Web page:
“There is no real separation between the Czech and Polish coal sectors. For all intents and purposes, the border has disappeared.”
— Bakala in Financial Times
Successful entrepreneurs are often known for their uncanny ability to spot opportunities where others see chaos. But for Czech entrepreneur and billionaire investor Zdenek Bakala, the refusal to follow the beaten track was not just a business strategy. Ingrained in him as a young boy was an unbridled faith, growing up in the shadow of the failed 1968 Prague Uprising for human rights and civil liberties. Convinced that communism offered little to nurture human aspirations, be it in life or in business, Bakala was determined to acquire higher education, which would have remained a dream had he chosen to live in the communist country. True to his style, Bakala staged a dramatic escape from what was then known as Czechoslovakia to the shores of America, a gripping tale of determination and risk-taking, which eventually saw him taking the reins of private equity company BXR Group – whose varied interests range from natural resources and property to media, transport, and brewing.
Fresh out of the MBA program at Dartmouth’s Tuck School of Business, Bakala had short stints with JP Morgan in New York and another Wall Street firm. However, the real breakthrough for the man who always held his mother country close to his heart came when Credit Suisse First Boston asked him to help set up their Czech branch. Around this time, the former Soviet bloc countries were undergoing a transition phase to a market-led economy. Bakala’s business education in the U.S. came in handy as he advised the then government of the Czech Republic on many transactions such as the sale of national automobile company Skoda to Volkswagen. Having learned the tricks of the trade, Bakala raised start-up capital from former colleagues and other investors to establish his first entrepreneurial venture, Patria Finance. With this, he introduced his fellow countrymen to the concept of investment banking. Patria was later sold to Belgian banking group KBC in 2001, which gave Bakala a taste of big money.
Around 2004, Bakala used the money from selling Patria to set up a private equity fund, RPG Industries and then began to scout for opportunities in the Czech market. The budding entrepreneur could sense that there was value to be unearthed in the country’s coal manufacturing sector, which was being privatized in parts by the government at that point of time. As luck would have it, the promoters of the Karbon Invest Group, which had owned OKD, the then leading Czech coal mining group among other businesses, decided to sell off their 100% stake to a group of investors led by Zdenek Bakala. In hindsight, it was perhaps a big bet for a freshly-minted businessman to put his money in the Czech energy sector, which was primarily dependent on polluting coal for its energy supplies.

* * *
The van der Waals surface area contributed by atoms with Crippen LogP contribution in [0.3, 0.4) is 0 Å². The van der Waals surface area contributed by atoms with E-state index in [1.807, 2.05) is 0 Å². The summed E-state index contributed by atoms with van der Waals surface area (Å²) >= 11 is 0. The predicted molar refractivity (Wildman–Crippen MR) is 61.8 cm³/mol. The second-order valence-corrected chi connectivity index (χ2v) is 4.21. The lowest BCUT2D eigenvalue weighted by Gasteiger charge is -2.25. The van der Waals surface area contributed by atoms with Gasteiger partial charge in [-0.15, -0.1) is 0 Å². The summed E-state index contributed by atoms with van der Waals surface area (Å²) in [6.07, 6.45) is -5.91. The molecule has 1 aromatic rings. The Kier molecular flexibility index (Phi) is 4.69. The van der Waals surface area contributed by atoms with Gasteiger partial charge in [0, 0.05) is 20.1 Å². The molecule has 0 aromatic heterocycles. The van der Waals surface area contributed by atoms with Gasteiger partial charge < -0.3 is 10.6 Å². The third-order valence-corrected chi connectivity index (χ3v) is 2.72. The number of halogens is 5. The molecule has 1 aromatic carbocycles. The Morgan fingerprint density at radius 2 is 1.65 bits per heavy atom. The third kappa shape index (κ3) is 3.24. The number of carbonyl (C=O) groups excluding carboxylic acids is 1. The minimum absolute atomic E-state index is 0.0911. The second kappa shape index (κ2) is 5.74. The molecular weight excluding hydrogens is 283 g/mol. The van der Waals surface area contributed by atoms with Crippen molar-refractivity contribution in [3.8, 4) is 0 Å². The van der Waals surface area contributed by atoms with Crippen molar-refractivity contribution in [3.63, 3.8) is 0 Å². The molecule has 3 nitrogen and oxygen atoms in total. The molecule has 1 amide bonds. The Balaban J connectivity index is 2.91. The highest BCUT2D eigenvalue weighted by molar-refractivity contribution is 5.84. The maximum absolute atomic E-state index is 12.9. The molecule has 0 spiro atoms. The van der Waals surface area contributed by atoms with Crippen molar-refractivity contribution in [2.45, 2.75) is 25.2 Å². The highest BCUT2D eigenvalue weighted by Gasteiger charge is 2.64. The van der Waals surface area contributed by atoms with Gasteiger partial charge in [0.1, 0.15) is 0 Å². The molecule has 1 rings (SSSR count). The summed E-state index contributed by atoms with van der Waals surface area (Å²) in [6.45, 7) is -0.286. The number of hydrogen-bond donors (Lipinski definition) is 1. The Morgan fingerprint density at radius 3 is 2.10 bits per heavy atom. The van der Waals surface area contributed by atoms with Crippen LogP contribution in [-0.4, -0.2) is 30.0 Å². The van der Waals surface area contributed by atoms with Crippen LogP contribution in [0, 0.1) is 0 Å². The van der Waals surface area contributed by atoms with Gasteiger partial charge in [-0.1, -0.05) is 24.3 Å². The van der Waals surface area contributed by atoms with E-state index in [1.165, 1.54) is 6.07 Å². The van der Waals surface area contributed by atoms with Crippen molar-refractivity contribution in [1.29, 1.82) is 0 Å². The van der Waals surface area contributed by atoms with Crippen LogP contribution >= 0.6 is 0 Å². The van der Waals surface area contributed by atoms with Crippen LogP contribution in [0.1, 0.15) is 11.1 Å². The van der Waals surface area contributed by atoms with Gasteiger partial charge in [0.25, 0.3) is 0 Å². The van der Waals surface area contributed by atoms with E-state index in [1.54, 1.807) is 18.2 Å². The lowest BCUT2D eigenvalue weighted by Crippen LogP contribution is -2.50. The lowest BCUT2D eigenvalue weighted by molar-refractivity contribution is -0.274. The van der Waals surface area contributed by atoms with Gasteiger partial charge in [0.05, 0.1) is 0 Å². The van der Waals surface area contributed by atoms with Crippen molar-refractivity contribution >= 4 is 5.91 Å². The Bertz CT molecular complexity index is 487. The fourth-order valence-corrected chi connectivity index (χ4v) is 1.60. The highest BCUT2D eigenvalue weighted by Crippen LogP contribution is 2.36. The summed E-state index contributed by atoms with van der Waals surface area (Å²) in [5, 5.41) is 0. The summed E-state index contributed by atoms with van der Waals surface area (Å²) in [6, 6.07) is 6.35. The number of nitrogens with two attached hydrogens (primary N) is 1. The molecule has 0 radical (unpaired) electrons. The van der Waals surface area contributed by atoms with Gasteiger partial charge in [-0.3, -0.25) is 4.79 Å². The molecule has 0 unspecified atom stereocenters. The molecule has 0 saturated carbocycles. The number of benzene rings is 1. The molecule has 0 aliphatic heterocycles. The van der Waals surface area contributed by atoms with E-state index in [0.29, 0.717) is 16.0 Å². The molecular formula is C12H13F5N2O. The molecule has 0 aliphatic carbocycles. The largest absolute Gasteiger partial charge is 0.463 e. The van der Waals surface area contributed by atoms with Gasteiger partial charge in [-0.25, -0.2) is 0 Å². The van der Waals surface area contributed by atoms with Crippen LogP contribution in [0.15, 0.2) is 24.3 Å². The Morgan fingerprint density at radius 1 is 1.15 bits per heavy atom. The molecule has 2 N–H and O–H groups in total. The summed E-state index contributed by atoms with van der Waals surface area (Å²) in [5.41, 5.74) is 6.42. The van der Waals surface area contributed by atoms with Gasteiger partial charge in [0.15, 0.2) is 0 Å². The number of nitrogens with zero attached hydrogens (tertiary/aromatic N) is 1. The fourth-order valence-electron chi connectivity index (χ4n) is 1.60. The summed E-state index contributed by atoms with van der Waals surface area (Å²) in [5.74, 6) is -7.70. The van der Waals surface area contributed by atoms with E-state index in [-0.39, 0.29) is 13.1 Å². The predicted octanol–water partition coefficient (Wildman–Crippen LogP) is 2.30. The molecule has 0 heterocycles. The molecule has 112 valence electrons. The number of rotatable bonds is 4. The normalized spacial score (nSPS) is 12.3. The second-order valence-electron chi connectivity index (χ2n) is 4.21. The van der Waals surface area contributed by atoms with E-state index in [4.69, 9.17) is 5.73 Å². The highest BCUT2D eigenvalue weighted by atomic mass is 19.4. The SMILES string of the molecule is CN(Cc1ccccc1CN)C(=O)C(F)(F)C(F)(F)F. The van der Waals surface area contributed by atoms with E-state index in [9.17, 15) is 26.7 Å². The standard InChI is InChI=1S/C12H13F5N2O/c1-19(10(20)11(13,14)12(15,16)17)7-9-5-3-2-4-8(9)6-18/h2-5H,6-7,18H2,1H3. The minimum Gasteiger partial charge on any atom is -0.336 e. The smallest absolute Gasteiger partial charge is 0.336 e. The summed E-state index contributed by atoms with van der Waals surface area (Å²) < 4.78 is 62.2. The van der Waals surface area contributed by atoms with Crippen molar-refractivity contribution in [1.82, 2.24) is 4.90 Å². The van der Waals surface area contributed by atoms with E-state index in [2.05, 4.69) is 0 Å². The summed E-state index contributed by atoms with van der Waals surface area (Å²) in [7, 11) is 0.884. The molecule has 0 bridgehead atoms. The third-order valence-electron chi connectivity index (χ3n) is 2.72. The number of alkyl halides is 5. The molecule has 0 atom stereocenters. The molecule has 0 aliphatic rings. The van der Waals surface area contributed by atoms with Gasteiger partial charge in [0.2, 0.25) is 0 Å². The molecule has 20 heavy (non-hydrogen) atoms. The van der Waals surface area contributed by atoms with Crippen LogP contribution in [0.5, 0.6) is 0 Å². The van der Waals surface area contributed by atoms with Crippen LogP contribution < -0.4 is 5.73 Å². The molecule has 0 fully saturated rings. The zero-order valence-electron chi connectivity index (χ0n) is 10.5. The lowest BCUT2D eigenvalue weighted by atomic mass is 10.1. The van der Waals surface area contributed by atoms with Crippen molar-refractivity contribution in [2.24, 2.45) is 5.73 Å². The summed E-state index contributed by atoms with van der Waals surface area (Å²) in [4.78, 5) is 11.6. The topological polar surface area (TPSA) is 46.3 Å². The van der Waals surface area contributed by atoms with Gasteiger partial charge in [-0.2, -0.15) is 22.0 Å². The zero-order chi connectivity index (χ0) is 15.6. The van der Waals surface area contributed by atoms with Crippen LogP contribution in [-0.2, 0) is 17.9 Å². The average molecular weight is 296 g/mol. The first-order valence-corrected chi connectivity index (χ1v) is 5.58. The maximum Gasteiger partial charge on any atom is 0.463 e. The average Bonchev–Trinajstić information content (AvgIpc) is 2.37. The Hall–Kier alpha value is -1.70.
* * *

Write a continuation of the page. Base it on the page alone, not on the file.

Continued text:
However, OKD was not the behemoth that employed more than 100,000 people during communist times. What Bakala had acquired was a much leaner and meaner company with about 30,000 workers on its rolls. Still, “the management culture of the company was very much in an unreformed socialist style,” he once told the Financial Times. Bakala set out to make the company “more entrepreneurial” in its work culture and orientation by pruning its operations to make it a true blue coal and coking company. Bakala’s investment vehicle RPG formed a Netherlands-based holding company New World Resources (NWR) to consolidate the company’s far-flung coal assets. The restructuring also saw the creation of several stand-alone businesses such as rail and logistics company Advanced World Transport, clean energy company Green Gas International, and RPG Real Estate, all coming under the umbrella of BXR Group in which Bakala is the largest single shareholder with a non-controlling 50% stake.
As it stands now, NWR may appear to be a strange animal: born in the Czech Republic, incorporated in Amsterdam, with listings in London, Warsaw, and Prague. The company, which owns coal mines in the Czech Republic and Poland, spread its wings to Belarus and the Ukraine, coming closer to the goal of becoming a minerals powerhouse in eastern and central Europe. BXR Group also holds a 25% stake in Ukrainian iron ore producer Ferrexpo, while NWR is preparing to invest more than €500 million in a big coking coal mine project in southern Poland. Notwithstanding Bakala’s diversified businesses, NWR, which controls Czech coking coal miner OKD A.S., remains the jewel in his crown.
Rated one of the richest men in the Czech Republic, Bakala acknowledges that, “Everything I’ve been able to achieve is due to my American education and especially Tuck.” As a mark of gratitude, the Czech industrialist was endowed a Professor of Management faculty chair at his alma mater. A convinced capitalist, Bakala champions the cause of free markets, and lobbies with his counterparts in other Eastern European countries to push their governments to adopt faster economic reforms.
Like miners braving the chill inside a decaying coal pit, Bakala continues to put his faith in tangible assets despite headwinds facing the industry. Mining, as he knows too well, is a cyclical business after all.
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© Thomas White International, Ltd. 2018